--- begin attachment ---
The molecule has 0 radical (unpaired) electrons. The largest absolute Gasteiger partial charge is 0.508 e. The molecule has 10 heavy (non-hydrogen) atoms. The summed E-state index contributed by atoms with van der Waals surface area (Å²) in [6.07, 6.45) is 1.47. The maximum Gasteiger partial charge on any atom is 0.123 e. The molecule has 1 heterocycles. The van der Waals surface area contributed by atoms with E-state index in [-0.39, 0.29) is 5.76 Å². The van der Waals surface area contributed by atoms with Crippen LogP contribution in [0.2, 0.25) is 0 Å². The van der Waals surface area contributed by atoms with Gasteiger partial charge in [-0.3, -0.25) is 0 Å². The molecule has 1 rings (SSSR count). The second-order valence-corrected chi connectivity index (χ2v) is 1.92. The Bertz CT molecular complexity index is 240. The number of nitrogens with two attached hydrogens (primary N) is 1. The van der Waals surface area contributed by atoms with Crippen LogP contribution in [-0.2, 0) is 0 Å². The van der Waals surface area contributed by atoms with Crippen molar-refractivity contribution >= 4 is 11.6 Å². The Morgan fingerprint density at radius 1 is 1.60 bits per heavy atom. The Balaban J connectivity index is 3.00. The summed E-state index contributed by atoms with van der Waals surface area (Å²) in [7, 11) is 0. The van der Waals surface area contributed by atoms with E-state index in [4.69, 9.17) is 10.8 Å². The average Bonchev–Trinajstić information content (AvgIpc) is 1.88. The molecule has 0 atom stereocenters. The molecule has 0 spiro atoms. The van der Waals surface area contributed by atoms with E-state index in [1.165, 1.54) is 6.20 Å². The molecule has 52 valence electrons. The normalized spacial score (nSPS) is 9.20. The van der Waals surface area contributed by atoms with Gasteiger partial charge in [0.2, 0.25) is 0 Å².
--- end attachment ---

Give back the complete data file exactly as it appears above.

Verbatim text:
The molecule has 0 radical (unpaired) electrons. The largest absolute Gasteiger partial charge is 0.508 e. The molecule has 10 heavy (non-hydrogen) atoms. The summed E-state index contributed by atoms with van der Waals surface area (Å²) in [6.07, 6.45) is 1.47. The maximum Gasteiger partial charge on any atom is 0.123 e. The molecule has 1 heterocycles. The van der Waals surface area contributed by atoms with E-state index in [-0.39, 0.29) is 5.76 Å². The van der Waals surface area contributed by atoms with Crippen LogP contribution in [0.2, 0.25) is 0 Å². The van der Waals surface area contributed by atoms with Gasteiger partial charge in [-0.3, -0.25) is 0 Å². The molecule has 1 rings (SSSR count). The second-order valence-corrected chi connectivity index (χ2v) is 1.92. The Bertz CT molecular complexity index is 240. The number of nitrogens with two attached hydrogens (primary N) is 1. The van der Waals surface area contributed by atoms with Crippen LogP contribution in [-0.2, 0) is 0 Å². The van der Waals surface area contributed by atoms with Crippen molar-refractivity contribution >= 4 is 11.6 Å². The Morgan fingerprint density at radius 1 is 1.60 bits per heavy atom. The Balaban J connectivity index is 3.00. The summed E-state index contributed by atoms with van der Waals surface area (Å²) in [7, 11) is 0. The van der Waals surface area contributed by atoms with E-state index in [4.69, 9.17) is 10.8 Å². The average Bonchev–Trinajstić information content (AvgIpc) is 1.88. The molecule has 0 atom stereocenters. The molecule has 0 spiro atoms. The van der Waals surface area contributed by atoms with E-state index in [1.165, 1.54) is 6.20 Å². The molecule has 52 valence electrons. The normalized spacial score (nSPS) is 9.20. The van der Waals surface area contributed by atoms with Gasteiger partial charge in [0.2, 0.25) is 0 Å².